Elevated Cortical Extracellular Fluid Glutamate in Transgenic Mice Expressing Human Mutant (G93A) Cu/Zn Superoxide Dismutase


  • Abbreviations used: ALS, amyotrophic lateral sclerosis; DOPAC, 3,4-dihydroxyphenylacetic acid; EAAT, excitatory amino acid transporter; ECF, extracellular fluid; EFL-glu, extraction fraction for glutamate corrected for mannitol; 5-HIAA, 5-hydroxyindole-3-acetic acid; SOD1, Cu/Zn superoxide dismutase.

Address correspondence and reprint requests to Dr. G. M. Alexander at Department of Neurology, Broad and Vine, M.S. 423, MCP Hahnemann University, Philadelphia, PA 19102-1192, U.S.A. E-mail: guillermo.alexander@drexel.edu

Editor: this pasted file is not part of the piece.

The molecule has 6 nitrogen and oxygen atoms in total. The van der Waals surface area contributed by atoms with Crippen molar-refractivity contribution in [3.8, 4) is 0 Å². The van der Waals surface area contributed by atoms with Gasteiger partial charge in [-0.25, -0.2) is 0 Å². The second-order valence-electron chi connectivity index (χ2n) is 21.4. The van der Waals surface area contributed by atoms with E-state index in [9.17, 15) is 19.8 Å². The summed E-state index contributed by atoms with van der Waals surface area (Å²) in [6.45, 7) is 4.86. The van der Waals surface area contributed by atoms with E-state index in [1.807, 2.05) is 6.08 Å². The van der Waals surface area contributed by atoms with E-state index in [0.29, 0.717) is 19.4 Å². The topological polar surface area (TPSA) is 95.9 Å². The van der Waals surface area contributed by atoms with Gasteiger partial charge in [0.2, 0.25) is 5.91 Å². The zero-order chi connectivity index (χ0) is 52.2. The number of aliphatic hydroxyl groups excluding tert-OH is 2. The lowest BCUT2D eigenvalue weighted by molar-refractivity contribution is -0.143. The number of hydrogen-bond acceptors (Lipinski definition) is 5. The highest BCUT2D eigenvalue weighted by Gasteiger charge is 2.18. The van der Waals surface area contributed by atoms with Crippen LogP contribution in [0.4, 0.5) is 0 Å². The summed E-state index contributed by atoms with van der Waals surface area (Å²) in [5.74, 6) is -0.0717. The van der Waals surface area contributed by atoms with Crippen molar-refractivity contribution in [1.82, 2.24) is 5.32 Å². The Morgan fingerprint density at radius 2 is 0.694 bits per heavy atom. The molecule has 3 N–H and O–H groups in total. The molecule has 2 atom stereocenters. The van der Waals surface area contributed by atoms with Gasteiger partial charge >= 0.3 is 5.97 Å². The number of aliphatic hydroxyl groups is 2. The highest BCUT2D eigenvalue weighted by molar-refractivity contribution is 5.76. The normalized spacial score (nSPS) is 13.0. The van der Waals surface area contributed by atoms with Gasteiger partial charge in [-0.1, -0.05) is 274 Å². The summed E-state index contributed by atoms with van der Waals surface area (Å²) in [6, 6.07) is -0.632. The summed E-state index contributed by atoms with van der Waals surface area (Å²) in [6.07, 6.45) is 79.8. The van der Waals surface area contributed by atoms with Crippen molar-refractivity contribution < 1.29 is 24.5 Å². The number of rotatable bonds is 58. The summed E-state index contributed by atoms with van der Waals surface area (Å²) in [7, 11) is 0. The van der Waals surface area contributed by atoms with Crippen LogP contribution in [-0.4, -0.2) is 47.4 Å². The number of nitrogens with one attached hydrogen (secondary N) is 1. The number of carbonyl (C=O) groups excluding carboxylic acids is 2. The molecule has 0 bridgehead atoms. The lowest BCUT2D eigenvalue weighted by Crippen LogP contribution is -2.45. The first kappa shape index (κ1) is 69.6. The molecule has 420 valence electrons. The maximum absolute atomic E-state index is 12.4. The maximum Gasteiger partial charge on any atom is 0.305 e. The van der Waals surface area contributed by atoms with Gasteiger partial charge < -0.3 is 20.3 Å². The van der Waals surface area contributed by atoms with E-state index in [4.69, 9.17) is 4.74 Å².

Abstract: Transgenic mice expressing a mutated (G93A) human Cu/Zn superoxide dismutase (SOD1) develop motor neuron pathology and clinical symptoms similar to those seen in patients with amyotrophic lateral sclerosis. Loss of motor neurons is most prominent in lumbar, followed by cervical cord and then brainstem. No significant cell death has been reported in motor cortex. The integrity of the cortical glutamate reuptake systems was evaluated using intracerebral microdialysis and western immunoblot assays for the glutamate transporters GLT-1, GLAST, and EAAC1. The basal extracellular fluid levels of aspartate, glutamate, glutamine, 3,4-dihydroxyphenylacetic acid, and 5-hydroxyindole-3-acetic acid were evaluated by HPLC. The extraction fraction of L-[3H]glutamate, corrected with [14C]mannitol, was also evaluated. GLT-1, EAAC1, and GLAST protein levels were determined by semiquantitative chemiluminescence immunoblot of proteins from membrane-enriched fractions. The relative optical density of film was translated into relative protein level by comparison with a standard control mouse. The SOD1 mutant mice demonstrated a significant (p < 0.05) increase in basal levels of extracellular aspartate and glutamate. In addition, when the glutamate extraction fraction was challenged with exogenous unlabeled glutamate (500 μM) by reversed microdialysis, the glutamate extraction fraction in the mutant SOD1 mice was decreased significantly from control levels. The SOD1 mutant mice demonstrated no difference in the cortical protein levels of the glutamate transporter subtypes. This study demonstrates that in areas of no visible pathology and no loss of glutamate transporter proteins, SOD1 mutant mice have elevated extracellular fluid aspartate and glutamate levels and a decreased capacity to clear glutamate from the extracellular space.